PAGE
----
How to approach the China factor
While there is no clarity as to how long this new arrangement will last in Sri Lanka, there are some broader issues which need to be dealt with.
The first question which arises is: should New Delhi view China’s involvement with suspicion or work jointly? While there is absolutely no doubt that, in recent years, India too has tried to come up with its own responses to the China’s Belt and Road Initiative (BRI) in South Asia. This includes promoting greater connectivity within South Asian countries through the BBIN (Bangladesh, Bhutan, India, Nepal) framework on the one hand, while also exploring synergies with Japan in order to check Beijing’s growing clout on the other. This includes not just cooperation under the umbrella of Japan’s PQI (Partnership for Quality Infrastructure) initiative, but also in areas like infrastructure and energy (two key instances being the metro project in Dhaka, where India’s Larsen & Toubro and Japanese companies are working jointly for developing Line 6, as well as an LNG terminal in Sri Lanka where Petronet and Japanese companies are making a joint investment to the tune of $300 million).
During Wuhan Summit one of the important issues discussed was that India and China will work together in Afghanistan (only recently both countries set up a joint training program for Afghan Diplomats). Pakistan has been trying to obstruct any big ticket cooperation between both countries, and that is cited as one of the main reasons why Beijing is shying away from any big ticket investments into a joint project in Afghanistan.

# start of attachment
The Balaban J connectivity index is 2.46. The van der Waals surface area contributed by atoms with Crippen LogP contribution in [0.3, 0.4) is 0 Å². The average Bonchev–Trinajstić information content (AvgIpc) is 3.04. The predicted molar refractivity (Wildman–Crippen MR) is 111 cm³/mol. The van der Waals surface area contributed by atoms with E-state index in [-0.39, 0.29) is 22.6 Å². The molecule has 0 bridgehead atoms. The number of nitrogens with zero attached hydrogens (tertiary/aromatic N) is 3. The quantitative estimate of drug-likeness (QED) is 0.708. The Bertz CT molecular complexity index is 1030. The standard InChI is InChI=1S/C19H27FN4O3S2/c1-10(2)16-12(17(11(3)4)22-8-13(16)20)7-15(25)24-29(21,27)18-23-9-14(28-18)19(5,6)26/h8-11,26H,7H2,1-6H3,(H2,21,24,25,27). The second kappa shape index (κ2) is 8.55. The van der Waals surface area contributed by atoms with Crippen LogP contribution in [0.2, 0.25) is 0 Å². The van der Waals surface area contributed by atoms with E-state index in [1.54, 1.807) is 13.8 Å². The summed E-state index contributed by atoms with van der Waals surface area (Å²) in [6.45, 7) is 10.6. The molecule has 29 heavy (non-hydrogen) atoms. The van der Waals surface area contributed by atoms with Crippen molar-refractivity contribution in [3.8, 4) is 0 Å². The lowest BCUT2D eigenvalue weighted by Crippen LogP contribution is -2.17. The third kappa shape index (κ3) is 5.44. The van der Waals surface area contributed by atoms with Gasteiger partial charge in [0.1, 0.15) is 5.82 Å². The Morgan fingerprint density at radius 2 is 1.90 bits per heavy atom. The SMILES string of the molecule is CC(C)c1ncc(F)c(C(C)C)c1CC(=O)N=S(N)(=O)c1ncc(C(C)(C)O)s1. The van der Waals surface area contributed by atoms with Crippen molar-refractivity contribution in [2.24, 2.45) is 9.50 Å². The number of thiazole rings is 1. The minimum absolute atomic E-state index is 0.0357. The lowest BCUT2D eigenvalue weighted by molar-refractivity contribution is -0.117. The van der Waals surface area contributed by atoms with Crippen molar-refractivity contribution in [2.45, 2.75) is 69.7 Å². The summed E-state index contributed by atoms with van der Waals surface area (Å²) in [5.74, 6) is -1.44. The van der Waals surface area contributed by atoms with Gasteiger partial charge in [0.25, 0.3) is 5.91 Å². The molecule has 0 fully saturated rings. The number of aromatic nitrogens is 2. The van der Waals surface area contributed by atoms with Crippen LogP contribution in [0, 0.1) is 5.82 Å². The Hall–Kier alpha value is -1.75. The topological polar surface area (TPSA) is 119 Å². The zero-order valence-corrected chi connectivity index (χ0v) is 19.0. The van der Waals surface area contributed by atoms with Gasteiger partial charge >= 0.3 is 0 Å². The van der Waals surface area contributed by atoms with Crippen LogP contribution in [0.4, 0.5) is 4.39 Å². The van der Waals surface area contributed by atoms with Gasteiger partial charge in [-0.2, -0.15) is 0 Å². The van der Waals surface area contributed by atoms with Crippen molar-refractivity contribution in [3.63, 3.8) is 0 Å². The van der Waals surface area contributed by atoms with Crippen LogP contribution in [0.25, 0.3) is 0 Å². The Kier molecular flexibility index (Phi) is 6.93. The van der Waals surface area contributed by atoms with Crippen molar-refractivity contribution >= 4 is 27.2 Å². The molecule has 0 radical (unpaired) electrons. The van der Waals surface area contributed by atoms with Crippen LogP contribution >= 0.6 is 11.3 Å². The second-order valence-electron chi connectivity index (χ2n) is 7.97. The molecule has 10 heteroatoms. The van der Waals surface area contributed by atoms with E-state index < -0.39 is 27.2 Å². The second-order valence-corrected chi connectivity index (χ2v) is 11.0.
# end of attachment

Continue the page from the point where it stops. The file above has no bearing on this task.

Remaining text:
If Japan and China can work together in connectivity projects (Japan has even expressed its willingness to join the BRI), as was discussed during Abe’s recent China visit, New Delhi and Beijing too can explore certain instances where they work together. It would be pertinent to point out that the Global Times made an interesting argument in favor of New Delhi and Beijing working in tandem for Sri Lanka’s infrastructural development. While this may appear to be a pipedream currently, in the long run it can not be ruled out given the changing geopolitical equations.
Apart from this, there are clear lessons for New Delhi: that it should not put all eggs in one basket, and realize that certain leaders will have good relations with China. A former Diplomat, Ashok Kantha, who was India’s envoy to Sri Lanka, made the point that India needed to stop looking at domestic politics from a lens of ‘Pro-India and Pro-China’, as this is too simplistic.